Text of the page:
Gorge Health Equity Collaborative: Columbia Gorge Region, OR and WA

Based in the Columbia Gorge region located between Oregon and Washington, the Gorge Health Equity Collaborative (GHEC) created a Community-Driven Health Equity Action Plan to help local agencies develop a better understanding of equity, assess and understand where each agency is on its journey toward equity, and identify supports and resources to adopt equitable policies and practices.

Vision and Goals Excerpt

In early 2018, the GHEC was born. This group was well aware of some long-time efforts to address equity in the Gorge and wanted to intentionally build on those efforts. They also recognized that those efforts were almost exclusively focused on the individual level and identified a gap: agencies and service providers needed support to better address equity issues. In response, the planning group identified three broad goals:  

1. Help agencies in the Gorge develop a better understanding and working knowledge of equity.
2. Support agencies in assessing and understanding where each is on its journey toward equity.
3. Identify supports and resources to help these agencies adopt equitable policies and practices.

The GHEC envisions a community where organizations have clear diversity, equity, and inclusion policies and put them into practice. To achieve this vision, the GHEC has convened community partners to develop a Gorge Health Equity Plan (GHEP) that includes shared definitions, resources, training opportunities, and tools that will inform and educate for change. The region places strong value on cross-sector collaboration, which is a vital component of the GHEC’s vision.


Community Context Excerpt

Over the past six years, the Columbia Gorge community has taken several key steps toward building a healthy community. First, they have conducted three collaborative Community Health Assessments/Community Health Improvement Plans (CHA/CHIP) that are rooted in individual community member surveys and widely accepted by providers as the health priorities for the community.

Second, they have developed a Collective Impact model that includes a community grant writer called a Collective Impact Health Specialist who is paid to develop cross-sector collaborations that address CHIP topics and pursue and secure funding for those collaborations. With this formula of designing community-identified solutions to address community-identified needs, the Collective Impact model has developed 40+ new initiatives while securing $10.4 million in grants to support those initiatives.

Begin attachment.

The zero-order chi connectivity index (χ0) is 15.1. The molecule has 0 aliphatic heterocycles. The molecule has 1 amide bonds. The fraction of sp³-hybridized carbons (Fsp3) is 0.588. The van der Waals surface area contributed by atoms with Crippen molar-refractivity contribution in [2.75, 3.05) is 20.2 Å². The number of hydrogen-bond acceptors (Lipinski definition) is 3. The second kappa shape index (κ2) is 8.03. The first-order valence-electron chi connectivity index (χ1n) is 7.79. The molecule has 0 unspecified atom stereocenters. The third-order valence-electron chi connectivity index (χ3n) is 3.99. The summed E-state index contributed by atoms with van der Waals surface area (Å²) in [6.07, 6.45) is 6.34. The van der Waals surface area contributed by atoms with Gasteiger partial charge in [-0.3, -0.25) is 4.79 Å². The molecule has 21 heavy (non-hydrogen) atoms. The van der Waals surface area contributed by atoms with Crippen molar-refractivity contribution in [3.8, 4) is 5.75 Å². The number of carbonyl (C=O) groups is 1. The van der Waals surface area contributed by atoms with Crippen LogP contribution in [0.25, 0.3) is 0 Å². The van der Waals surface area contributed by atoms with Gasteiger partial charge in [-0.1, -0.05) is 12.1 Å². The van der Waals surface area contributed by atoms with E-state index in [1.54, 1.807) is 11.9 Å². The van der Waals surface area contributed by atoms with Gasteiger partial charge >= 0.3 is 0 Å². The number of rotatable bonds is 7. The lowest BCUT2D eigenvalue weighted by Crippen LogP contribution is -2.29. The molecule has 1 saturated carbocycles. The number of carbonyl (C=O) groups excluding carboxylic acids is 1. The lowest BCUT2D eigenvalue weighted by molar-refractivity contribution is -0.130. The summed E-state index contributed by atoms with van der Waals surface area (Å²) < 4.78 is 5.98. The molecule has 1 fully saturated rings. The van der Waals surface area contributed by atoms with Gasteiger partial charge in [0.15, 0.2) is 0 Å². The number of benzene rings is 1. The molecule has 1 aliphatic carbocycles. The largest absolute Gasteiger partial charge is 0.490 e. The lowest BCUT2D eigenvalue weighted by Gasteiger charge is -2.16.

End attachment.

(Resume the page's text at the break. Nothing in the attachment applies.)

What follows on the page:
The Gorge’s unique model focuses on building trust, relationships, and a common understanding of the community’s needs. One of the needs they have collectively recognized is a lack of diversity, inclusion, and equity at the organizational level, which translates to inequities for individuals served by those agencies. Unfortunately, too few community providers and community agencies actively view their work through an equity lens. At the same time, however, the vast majority of these providers and agencies understand the importance of equity and are interested in becoming more diverse, inclusive, and equitable; they simply may not know what equity means in the context of their work and the community. The GHEC is intentionally working to build on this need and this collective desire to support these providers and agencies.

One significant challenge they face is navigating the gap between some community partners who have been working to improve equity for decades and other organizations that are new to this specific work. The challenge is to enhance the work through alignment and coordination to avoid overlapping or duplicating existing and long-standing efforts. The GHEC leaders and partners are intentionally working to ensure that the final plan will “meet each organization where they are” on the equity journey to ensure that the overall work is meaningful and impactful.


Learn more about the GHEC at:


Disclaimer: Community teams own all aspects of Community-Driven Health Equity Action Plans. While this plan was created using the National Academy of Medicine (NAM) model for developing Community-Driven Health Equity Action Plans in collaboration with the NAM Culture of Health Program, it is solely a product of the Gorge Health Equity Collaborative.

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